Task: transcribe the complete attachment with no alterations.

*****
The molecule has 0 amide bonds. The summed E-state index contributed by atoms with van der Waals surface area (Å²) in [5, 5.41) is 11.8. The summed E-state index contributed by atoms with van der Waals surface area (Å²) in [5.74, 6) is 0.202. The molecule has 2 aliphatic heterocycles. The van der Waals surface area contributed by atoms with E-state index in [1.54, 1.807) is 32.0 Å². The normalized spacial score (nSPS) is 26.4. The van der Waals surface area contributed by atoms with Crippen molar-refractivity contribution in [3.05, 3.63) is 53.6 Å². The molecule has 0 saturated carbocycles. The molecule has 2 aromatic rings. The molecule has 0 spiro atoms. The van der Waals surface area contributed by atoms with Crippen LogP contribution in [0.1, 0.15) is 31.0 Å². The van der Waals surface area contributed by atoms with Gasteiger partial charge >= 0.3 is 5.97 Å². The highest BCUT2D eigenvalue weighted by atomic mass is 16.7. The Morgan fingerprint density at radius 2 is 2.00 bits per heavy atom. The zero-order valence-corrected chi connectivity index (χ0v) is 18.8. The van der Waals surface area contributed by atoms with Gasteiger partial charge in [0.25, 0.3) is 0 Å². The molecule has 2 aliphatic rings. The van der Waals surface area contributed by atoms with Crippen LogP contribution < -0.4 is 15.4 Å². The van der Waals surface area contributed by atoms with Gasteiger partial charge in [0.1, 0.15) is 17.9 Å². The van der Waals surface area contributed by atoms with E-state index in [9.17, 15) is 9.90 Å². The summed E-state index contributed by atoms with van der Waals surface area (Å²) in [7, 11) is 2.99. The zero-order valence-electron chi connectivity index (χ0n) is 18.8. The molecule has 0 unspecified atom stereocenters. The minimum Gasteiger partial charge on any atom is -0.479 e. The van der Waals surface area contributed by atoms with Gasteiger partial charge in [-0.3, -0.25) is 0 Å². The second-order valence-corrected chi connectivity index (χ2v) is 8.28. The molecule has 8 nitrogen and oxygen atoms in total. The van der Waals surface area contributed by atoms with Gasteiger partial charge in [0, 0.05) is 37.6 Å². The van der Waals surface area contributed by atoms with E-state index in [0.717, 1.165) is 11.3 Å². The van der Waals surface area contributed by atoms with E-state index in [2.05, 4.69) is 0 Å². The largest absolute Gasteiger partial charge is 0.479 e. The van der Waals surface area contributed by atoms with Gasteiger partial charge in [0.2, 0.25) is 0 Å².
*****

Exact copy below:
The molecule has 0 amide bonds. The summed E-state index contributed by atoms with van der Waals surface area (Å²) in [5, 5.41) is 11.8. The summed E-state index contributed by atoms with van der Waals surface area (Å²) in [5.74, 6) is 0.202. The molecule has 2 aliphatic heterocycles. The van der Waals surface area contributed by atoms with E-state index in [1.54, 1.807) is 32.0 Å². The normalized spacial score (nSPS) is 26.4. The van der Waals surface area contributed by atoms with Crippen molar-refractivity contribution in [3.05, 3.63) is 53.6 Å². The molecule has 0 saturated carbocycles. The molecule has 2 aromatic rings. The molecule has 0 spiro atoms. The van der Waals surface area contributed by atoms with Crippen LogP contribution in [0.1, 0.15) is 31.0 Å². The van der Waals surface area contributed by atoms with Gasteiger partial charge >= 0.3 is 5.97 Å². The highest BCUT2D eigenvalue weighted by atomic mass is 16.7. The Morgan fingerprint density at radius 2 is 2.00 bits per heavy atom. The zero-order valence-corrected chi connectivity index (χ0v) is 18.8. The van der Waals surface area contributed by atoms with Gasteiger partial charge in [0.25, 0.3) is 0 Å². The molecule has 2 aliphatic rings. The van der Waals surface area contributed by atoms with Crippen LogP contribution < -0.4 is 15.4 Å². The van der Waals surface area contributed by atoms with Gasteiger partial charge in [0.1, 0.15) is 17.9 Å². The van der Waals surface area contributed by atoms with E-state index in [9.17, 15) is 9.90 Å². The summed E-state index contributed by atoms with van der Waals surface area (Å²) in [7, 11) is 2.99. The zero-order valence-electron chi connectivity index (χ0n) is 18.8. The molecule has 0 unspecified atom stereocenters. The minimum Gasteiger partial charge on any atom is -0.479 e. The van der Waals surface area contributed by atoms with Gasteiger partial charge in [-0.3, -0.25) is 0 Å². The second-order valence-corrected chi connectivity index (χ2v) is 8.28. The molecule has 8 nitrogen and oxygen atoms in total. The van der Waals surface area contributed by atoms with Gasteiger partial charge in [0, 0.05) is 37.6 Å². The van der Waals surface area contributed by atoms with E-state index in [0.717, 1.165) is 11.3 Å². The van der Waals surface area contributed by atoms with E-state index in [2.05, 4.69) is 0 Å². The largest absolute Gasteiger partial charge is 0.479 e. The van der Waals surface area contributed by atoms with Gasteiger partial charge in [0.2, 0.25) is 0 Å².